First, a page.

What is Dask? Dask is a distributed system which can scale efficiently from a single computer to hundreds of servers. Dask uses regular Python code and Python APIs to scale the work for existing python structures (like NumPy arrays and Pandas dataframes) concurrently.
Why should we scale? Computations are much faster when data can be held in local memory. Most computers do not have massive memory storages to store big data, those that do are extremely expensive. An easier and cost effective method is to use the pool of memory from a collections of systems to store large datasets.
Dask Gateway The GeoAnalytics Canada Platform uses Dask Gateway to provide our users a secure multi-tenant server for managing Dask clusters. Our administrators manage the backend configuration of the clusters, so user’s can connect to the Dask Gateway without hassle.
Here’s a diagram representing the Dask architecture, which consists of the Dask Clusters, a proxy for connecting the user’s client with the scheduler, and the main Gateway for authentication and cluster management.
1.0 Connecting to Dask-Gateway#
To connect to the Dask Gateway server through Jupyterhub, a session must be activated by creating a Gateway client.
The address and authentication method to use are already configured within this notebook environment, therefore, we can initialize the gateway object without any parameters.
from dask_gateway import Gateway gateway = Gateway() gateway
If you want to connect to a Dask Gateway server outside of this environment, then the full address of the dask-gateway server and the authentication method to use must be provided.
Such as this line of code:
gateway = Gateway("http://traefik-dask-gateway.geoanalytics.ca/services/dask-gateway/", auth="jupyterhub")
2.0 Creating a new cluster#
gateway.new_cluster() will create a new cluster, but without any workers assigned.
cluster = gateway.new_cluster() cluster
NOTE: The Dask extension on the left side bar provides a method to create a new cluster, do not create a cluster directly from this extension.
3.0 Configuring a cluster#
gateway.clusters_options() function shows the options for configuring the clusters. The options include the number of worker cores you can specify, the memory for the workers, and the Docker Image to use.
For the Docker Image to work with Dask-Gateway, it must have a compatible version of Dask-Gateway installed (we recommend always using the same version as deployed on the dask-gateway-server). It’s also recommended to use an ‘init’ process in your images, becuase running without it may lead to odd worker behaviors. Any “init” process will work, but we do suggest “tini”. There are no other requirements for images, any image that meets the above should work fine. You may install any additional libraries or dependencies you require.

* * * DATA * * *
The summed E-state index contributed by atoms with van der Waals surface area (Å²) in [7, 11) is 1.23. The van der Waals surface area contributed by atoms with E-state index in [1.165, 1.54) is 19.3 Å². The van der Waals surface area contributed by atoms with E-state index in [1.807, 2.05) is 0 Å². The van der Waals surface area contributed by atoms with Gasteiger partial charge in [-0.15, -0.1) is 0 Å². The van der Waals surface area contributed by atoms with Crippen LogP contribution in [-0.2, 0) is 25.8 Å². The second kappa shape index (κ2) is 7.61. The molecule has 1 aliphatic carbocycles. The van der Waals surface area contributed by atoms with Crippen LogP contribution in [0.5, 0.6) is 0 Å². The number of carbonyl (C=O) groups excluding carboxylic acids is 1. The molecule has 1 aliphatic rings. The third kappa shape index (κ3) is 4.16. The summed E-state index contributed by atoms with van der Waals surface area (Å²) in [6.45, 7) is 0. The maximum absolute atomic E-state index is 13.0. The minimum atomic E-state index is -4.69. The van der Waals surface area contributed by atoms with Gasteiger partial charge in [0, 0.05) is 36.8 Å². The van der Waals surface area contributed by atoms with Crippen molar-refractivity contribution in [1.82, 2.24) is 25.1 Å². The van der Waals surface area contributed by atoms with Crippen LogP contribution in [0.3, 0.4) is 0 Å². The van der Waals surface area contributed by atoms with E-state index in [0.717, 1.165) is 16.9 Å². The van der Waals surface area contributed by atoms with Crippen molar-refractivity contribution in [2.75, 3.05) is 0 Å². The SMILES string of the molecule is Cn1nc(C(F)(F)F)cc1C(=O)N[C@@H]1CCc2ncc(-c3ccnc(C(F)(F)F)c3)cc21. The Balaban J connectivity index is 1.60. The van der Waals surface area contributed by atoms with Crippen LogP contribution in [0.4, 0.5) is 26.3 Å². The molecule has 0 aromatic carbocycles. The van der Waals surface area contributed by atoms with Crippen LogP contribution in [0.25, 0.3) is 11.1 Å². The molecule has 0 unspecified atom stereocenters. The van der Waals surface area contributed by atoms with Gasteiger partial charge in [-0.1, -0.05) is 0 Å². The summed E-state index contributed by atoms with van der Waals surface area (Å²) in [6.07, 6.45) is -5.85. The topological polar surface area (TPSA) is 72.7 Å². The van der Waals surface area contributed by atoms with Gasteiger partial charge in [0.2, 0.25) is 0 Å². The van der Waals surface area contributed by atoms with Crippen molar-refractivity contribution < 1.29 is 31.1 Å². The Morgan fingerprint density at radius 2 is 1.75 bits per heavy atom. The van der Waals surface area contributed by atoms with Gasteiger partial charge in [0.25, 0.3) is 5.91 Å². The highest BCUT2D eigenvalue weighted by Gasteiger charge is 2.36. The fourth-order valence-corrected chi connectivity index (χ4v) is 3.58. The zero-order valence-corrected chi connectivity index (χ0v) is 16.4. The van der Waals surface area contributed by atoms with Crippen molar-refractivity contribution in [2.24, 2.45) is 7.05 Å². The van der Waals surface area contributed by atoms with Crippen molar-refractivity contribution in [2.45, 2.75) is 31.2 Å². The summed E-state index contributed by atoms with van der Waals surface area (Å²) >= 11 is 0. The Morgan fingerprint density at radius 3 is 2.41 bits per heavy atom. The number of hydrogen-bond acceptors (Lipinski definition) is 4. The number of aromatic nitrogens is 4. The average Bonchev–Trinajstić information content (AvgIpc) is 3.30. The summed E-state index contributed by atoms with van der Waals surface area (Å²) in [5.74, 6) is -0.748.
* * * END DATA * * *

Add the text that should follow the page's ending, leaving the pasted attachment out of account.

If you wish to read up on “tini”, here is a links:
options = gateway.cluster_options() options
Let’s assign the default options as the configuration for a new cluster. The default core and RAM values are 10GB. These worker resources cannot be adjusted. GeoAnalytics’ administrators have controlled the worker resources for optimal use.
cluster2 = gateway.new_cluster(options) cluster2
4.0 Scaling the Clusters#
There are two types of ways to scale up a cluster:
1. Manual Scale
.scale(N) method can be used to scale the workers in a cluster by specifying the number of workers wanted in place of N.
Here, we scale up to two workers, and you can see in the resulting Gateway cluster, the workers, cores, and memory have increased by two-times the default values since there are two workers available.
2. Adaptive scaling
Another way to scale is by allowing the cluster to scale based on the load, adaptively. This reduces the amount of resources to only what is required. The
.adapt(minimum=<min number>, maximum=<max number>) function takes in two parameters that sets the bounds for the minimum and maximum number of workers allowed.
# Adaptively scale between 2 and 10 workers cluster.adapt(minimum=5, maximum=10) cluster
5.0 Connecting to the cluster#
To start working and putting the cluster to use, you will need to create a client specific to the cluster using the
.get_client() method which will return a dask.distributed.Client object containing information about the cluster, and url to the dask dashboard and scheduler.
client = cluster.get_client() client
|Connection method: Cluster object||Cluster type: dask_gateway.GatewayCluster|
The URL above will take you to the cluster’s dashboard. The cluster’s dashboard is where you can visualize how your computation is being distributed among your workers. You can find a link to learn more about the Dask Dashboard at the end of this notebook.
6.0 Shutting down the cluster#
After you are done your work with the clusters, shut the clusters down using the
.shutdown() method which closes all dask workers, scheduler, and the connection to the Client.
Important Note: Remember to ALWAYS shut down the cluster before closing your Jupyter server and disconnecting from GeoAnalytics!
7.0 Additional Information#
The Dask dashboard offers multiple visualizations to diagnose the performance of the distributed computation.
A brief overview of some of the Visualizations:
Dask Task Stream: activity of every core across a cluster over time.
Dask Progress: shows the progress of every separate task
Dask Profile: explains the profile of the code at a “finer granularity.”
Dask System Plots: gives information about the processes being run by the scheduler.
Dask Graph: shows active tasks as the nodes with edges between dependent tasks.
Dask Workers: gives all the information about the workers in the cluster.
Here are a few sources if you would like explore Dask further:
Dask Gateway : https://gateway.dask.org
Video walkthrough of Dask Dashboard: https://www.youtube.com/watch?v=N_GqzcuGLCY